Tag Archives: Research participation

Do you have a child between the ages of 3-5?

Cara Swit, a Senior Lecturer in the School of Health Sciences is exploring parent’s perceptions of their children’s social behaviours.

What are some of the social and non-social behaviours that parents observe preschool age children using? How do parents intervene in non-social behaviours such as aggression? Are parents equipped with the knowledge and skills to foster healthy social relationships in their young children? How can parents be better supported in understanding young children’s social development? This project is an opportunity for parents of children between the ages of 3-5 to share their perceptions about young children’s social development.

Parents are critical influences on children’s development of social behaviours during early childhood. Young children have been seen modelling similar behaviours used by adults and may even internalise societal and cultural standards of behaviours. Knowing more about parent’s perceptions and responses to young children’s social behaviours will provide important knowledge about the types of information and resources that can be developed to better support them in fostering healthy social relationships for their child.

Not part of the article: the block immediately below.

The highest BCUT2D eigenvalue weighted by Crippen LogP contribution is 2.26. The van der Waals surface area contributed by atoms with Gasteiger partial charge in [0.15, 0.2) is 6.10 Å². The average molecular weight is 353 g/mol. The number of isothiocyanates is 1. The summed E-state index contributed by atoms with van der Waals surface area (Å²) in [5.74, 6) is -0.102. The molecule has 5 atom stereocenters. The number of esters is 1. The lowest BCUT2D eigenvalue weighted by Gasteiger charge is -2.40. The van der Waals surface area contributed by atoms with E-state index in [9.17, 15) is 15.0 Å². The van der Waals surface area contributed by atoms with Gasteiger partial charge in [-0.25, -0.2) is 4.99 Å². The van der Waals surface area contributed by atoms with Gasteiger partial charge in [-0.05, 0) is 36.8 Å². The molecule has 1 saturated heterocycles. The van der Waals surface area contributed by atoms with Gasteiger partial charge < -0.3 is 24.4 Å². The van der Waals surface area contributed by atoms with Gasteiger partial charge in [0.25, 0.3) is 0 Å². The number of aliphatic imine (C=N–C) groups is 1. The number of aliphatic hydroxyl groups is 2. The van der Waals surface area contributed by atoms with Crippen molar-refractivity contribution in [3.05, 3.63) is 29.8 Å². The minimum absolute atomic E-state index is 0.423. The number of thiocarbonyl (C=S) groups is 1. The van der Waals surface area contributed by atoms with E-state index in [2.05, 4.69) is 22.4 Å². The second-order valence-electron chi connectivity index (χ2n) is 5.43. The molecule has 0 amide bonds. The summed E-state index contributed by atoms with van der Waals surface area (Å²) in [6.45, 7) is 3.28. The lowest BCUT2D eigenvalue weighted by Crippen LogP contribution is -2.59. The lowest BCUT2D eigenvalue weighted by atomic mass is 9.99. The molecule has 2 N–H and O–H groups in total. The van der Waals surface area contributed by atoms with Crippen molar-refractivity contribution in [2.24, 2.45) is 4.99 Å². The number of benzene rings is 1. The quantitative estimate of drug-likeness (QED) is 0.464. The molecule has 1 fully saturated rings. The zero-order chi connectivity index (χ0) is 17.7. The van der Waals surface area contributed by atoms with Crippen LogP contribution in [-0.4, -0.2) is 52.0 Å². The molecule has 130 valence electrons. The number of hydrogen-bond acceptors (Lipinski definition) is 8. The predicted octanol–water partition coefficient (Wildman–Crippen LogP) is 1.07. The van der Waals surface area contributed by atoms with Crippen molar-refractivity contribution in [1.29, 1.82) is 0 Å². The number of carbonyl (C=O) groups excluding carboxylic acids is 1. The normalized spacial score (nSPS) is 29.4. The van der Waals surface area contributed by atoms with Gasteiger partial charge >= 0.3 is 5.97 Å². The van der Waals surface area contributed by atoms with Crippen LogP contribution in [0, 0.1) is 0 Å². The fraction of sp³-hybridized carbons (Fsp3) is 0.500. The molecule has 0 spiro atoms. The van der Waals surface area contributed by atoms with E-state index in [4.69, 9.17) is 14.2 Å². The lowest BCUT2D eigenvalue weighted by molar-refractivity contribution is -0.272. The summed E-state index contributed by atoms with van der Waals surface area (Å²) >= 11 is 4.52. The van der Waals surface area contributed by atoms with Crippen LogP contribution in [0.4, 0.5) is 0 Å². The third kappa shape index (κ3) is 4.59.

This project is seeking parents of children between the ages of 3-5 years to take part in a 15 minute online survey. If you meet this criteria, you can participate in this survey by clicking the link provided. Please also share the survey link with your friends, whānau, and colleagues. All responses are voluntary and anonymous.

Complete the survey here

Survey: do you have a child who has had speech-language therapy?

Stephie MacIntyre is a Speech-Language Therapist and master’s student in Speech and Language Sciences at UC.  For her dissertation, she is studying parental expectations of speech-language therapy and needs your help. 

What are parents’ expectations of speech-language therapy for their children?  Are parents’ expectations being met during the course of the therapy and how do their expectations change? These are some of the questions that I am trying to answer in my research.

Parental involvement in their child’s therapy is important, however when people feel that their concerns or questions are not being answered or taken seriously there can be a tendency to disconnect.  Knowing more about what New Zealand parents are wanting for from their child’s speech-language therapy will help speech-language therapists to deliver therapy in a manner that suits the child and their family best.

For my research I am seeking parents of children who are either currently receiving speech-language therapy services in New Zealand or have in the last year to take part in a 10-15 minute online survey that is looking at answering these questions.  If you fit this criteria please complete the survey by clicking the link below (the link can also be shared with others that fit the criteria). Responses are voluntary and anonymous,

Click here for the survey>